Sunday, March 28, 2010

Crossbreeding goats and sheep Equals a GEEP

Crossbreeding goats and sheep
It looks like a zookeeper's prank: a goat dressed in a sweater of angora. But the odd-looking creature that appeared on the cover of the journal Nature last week is no joke. The animal is a crossbreed of two entirely different species, a goat and a sheep. Inevitably, it has been dubbed a geep.
Now 18 months old and thriving, the geep was produced by the latest tricks of embryo manipulation. Scientists at the Institute of Animal Physiology in Cambridge, England, mingled new embryos from both sheep and goats when each consisted of no more than four to eight cells. Ultimately, these were placed in the wombs of surrogate sheep or goat mothers and allowed to grow to term. Such hybrids are called chimeras (after the mythic monster with a lion's head, goat's body and serpent's tail).
Because each embryo came originally from the fertilized eggs of both a goat and a sheep, the animals had four parents.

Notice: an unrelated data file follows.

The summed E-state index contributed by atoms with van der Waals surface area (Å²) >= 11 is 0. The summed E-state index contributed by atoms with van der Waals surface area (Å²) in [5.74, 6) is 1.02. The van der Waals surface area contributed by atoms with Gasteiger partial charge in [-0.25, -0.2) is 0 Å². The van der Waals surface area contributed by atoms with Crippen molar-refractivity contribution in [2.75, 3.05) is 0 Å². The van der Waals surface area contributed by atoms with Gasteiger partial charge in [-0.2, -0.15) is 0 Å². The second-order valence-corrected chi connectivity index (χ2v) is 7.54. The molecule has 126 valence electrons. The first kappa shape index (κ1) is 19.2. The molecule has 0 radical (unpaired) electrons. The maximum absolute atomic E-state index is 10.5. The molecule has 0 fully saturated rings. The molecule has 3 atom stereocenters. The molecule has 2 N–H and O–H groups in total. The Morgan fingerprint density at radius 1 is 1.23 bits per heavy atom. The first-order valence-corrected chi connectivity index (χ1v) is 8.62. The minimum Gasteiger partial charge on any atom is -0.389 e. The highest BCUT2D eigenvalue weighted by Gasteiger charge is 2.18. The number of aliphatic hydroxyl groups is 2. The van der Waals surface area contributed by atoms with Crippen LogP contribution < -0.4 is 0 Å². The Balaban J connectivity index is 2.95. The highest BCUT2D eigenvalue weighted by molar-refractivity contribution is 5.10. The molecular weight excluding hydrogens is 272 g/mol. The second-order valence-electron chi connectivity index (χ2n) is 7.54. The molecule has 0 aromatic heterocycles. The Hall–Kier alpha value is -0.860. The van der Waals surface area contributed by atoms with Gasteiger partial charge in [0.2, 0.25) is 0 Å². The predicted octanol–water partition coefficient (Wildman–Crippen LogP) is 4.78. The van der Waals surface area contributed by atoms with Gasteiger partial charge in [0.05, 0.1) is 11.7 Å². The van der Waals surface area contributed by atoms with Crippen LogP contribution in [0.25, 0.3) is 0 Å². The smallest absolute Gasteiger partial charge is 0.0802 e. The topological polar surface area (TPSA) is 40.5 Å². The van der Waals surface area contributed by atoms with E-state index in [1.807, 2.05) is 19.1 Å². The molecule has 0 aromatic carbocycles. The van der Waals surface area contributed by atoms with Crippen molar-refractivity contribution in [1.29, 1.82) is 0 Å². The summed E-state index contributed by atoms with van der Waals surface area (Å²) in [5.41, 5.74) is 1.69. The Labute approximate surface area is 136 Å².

The Cambridge experimenters produced a total of six animals with characteristics of both sheep and goats. Only one of them, however, had blood proteins from both species. That animal behaves like a goat and has even tried mating with female goats, but like another hybrid, the mule, its sperm are defective. At Justus-Liebig University in Giessen, West Germany, other embryo manipulators also reported producing goat-sheep.
Though such experimenting is sure to trigger debate, scientists point to practical benefits: it should make it easier to rear embryos of endangered species in the wombs of other species or even create hybrids as valuable as the indomitable mule.